04 Mar, 2024
1 min read

EU dispatch: Irish criminal barristers to strike over legal aid funding – JURIST

James Joseph is UK Senior Correspondent for JURIST.

On May 2, 2023, Irish criminal barristers plan to go on strike in response to the crisis in funding for Irish criminal legal aid. The barristers are protesting the failure of the Irish government to comply with Ireland’s “Rule of Law obligations” by downing tools in what they deem a necessary measure. The strike is due to the level of fees paid to practitioners in the District Court, which has reached a crisis point. This lack of funding is concerning and comparable to a parallel situation in England.

Darren Lalor and Luigi Rea, both Irish criminal barristers who have been campaigning on this issue, argue that the Irish State has neglected barristers practicing at District Court level by holding the overdue restoration of cuts imposed long ago in that time of financial emergency. Fee rates have remained unchanged since 2002, rendering them insufficient. Lalor suggests that this lack of funding has made Ireland the “laughing stock” of the European Union and that “Leprechaun legal aid” does not provide adequate funding. Anyone accused of a crime qualifying for legal aid defense services should be entitled to adequate funding.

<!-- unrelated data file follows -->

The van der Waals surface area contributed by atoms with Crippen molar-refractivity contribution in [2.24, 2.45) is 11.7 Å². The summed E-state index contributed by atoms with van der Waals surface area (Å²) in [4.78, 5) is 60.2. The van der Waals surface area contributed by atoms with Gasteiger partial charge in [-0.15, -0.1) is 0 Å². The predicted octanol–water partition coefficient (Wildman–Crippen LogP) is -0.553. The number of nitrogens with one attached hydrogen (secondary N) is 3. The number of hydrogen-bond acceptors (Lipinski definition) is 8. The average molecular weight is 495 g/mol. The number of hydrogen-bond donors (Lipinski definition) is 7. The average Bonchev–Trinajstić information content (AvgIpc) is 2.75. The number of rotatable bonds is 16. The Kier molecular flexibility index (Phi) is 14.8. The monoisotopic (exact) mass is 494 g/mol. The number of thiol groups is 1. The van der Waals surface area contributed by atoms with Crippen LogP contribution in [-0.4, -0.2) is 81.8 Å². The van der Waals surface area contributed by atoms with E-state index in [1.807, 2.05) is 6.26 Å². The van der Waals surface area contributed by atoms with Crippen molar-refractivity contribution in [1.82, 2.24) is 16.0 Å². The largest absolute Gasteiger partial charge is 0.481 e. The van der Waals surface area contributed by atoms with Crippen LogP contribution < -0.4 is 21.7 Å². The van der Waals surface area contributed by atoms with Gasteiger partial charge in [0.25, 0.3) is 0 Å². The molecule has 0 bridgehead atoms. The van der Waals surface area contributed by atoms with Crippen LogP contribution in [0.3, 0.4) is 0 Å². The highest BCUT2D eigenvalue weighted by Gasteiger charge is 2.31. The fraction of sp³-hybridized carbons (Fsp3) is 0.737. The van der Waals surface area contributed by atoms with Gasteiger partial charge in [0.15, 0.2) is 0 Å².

Mr. Lalor told Irish Legal News that: “I fully support a withdrawal of services. The sooner the better.” In official communications seen by JURIST Lalor claims that “The Irish state has not taken any steps to deal with its failure to bring Ireland into compliance with the Rule of Law funding requirements”.

The Irish Central Bank’s Governor, Gabriel Makhlouf, wrote in the Financial Times on February 19 that financial growth in Ireland over the year was expected to be “more than treble growth in the overall EU,” which is seen as an affront to those working to uphold the rule of law

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